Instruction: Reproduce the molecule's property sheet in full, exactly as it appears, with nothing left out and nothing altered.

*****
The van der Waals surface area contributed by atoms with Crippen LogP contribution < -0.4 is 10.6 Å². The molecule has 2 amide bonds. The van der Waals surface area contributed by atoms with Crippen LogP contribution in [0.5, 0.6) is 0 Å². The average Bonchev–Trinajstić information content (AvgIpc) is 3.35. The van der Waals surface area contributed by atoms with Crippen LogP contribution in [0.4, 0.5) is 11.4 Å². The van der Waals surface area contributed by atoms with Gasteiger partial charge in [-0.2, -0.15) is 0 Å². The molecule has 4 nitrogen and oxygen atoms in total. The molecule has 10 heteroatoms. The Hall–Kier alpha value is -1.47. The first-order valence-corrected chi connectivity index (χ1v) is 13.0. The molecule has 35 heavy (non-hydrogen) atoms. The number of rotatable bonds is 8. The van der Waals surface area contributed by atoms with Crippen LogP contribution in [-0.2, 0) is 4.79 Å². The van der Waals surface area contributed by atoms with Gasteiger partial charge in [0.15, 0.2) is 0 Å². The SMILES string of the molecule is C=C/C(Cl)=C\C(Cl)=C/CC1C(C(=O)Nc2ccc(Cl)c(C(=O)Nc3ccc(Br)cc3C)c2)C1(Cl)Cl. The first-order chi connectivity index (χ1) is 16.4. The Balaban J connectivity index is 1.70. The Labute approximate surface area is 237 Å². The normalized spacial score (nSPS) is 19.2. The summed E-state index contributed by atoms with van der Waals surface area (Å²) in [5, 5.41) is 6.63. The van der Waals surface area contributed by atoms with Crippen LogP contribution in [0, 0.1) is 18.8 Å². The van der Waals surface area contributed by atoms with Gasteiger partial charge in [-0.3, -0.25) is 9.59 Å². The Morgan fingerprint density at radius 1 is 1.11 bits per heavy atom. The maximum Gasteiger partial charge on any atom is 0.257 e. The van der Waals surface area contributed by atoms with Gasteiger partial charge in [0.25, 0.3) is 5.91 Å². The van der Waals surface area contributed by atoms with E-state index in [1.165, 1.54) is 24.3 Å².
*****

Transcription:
The van der Waals surface area contributed by atoms with Crippen LogP contribution < -0.4 is 10.6 Å². The molecule has 2 amide bonds. The van der Waals surface area contributed by atoms with Crippen LogP contribution in [0.5, 0.6) is 0 Å². The average Bonchev–Trinajstić information content (AvgIpc) is 3.35. The van der Waals surface area contributed by atoms with Crippen LogP contribution in [0.4, 0.5) is 11.4 Å². The van der Waals surface area contributed by atoms with Gasteiger partial charge in [-0.2, -0.15) is 0 Å². The molecule has 4 nitrogen and oxygen atoms in total. The molecule has 10 heteroatoms. The Hall–Kier alpha value is -1.47. The first-order valence-corrected chi connectivity index (χ1v) is 13.0. The molecule has 35 heavy (non-hydrogen) atoms. The number of rotatable bonds is 8. The van der Waals surface area contributed by atoms with Crippen LogP contribution in [-0.2, 0) is 4.79 Å². The van der Waals surface area contributed by atoms with Gasteiger partial charge in [0.15, 0.2) is 0 Å². The SMILES string of the molecule is C=C/C(Cl)=C\C(Cl)=C/CC1C(C(=O)Nc2ccc(Cl)c(C(=O)Nc3ccc(Br)cc3C)c2)C1(Cl)Cl. The first-order chi connectivity index (χ1) is 16.4. The Balaban J connectivity index is 1.70. The Labute approximate surface area is 237 Å². The normalized spacial score (nSPS) is 19.2. The summed E-state index contributed by atoms with van der Waals surface area (Å²) in [5, 5.41) is 6.63. The van der Waals surface area contributed by atoms with Crippen LogP contribution in [0, 0.1) is 18.8 Å². The van der Waals surface area contributed by atoms with Gasteiger partial charge in [-0.3, -0.25) is 9.59 Å². The Morgan fingerprint density at radius 1 is 1.11 bits per heavy atom. The maximum Gasteiger partial charge on any atom is 0.257 e. The van der Waals surface area contributed by atoms with Gasteiger partial charge in [0.25, 0.3) is 5.91 Å². The van der Waals surface area contributed by atoms with E-state index in [1.165, 1.54) is 24.3 Å².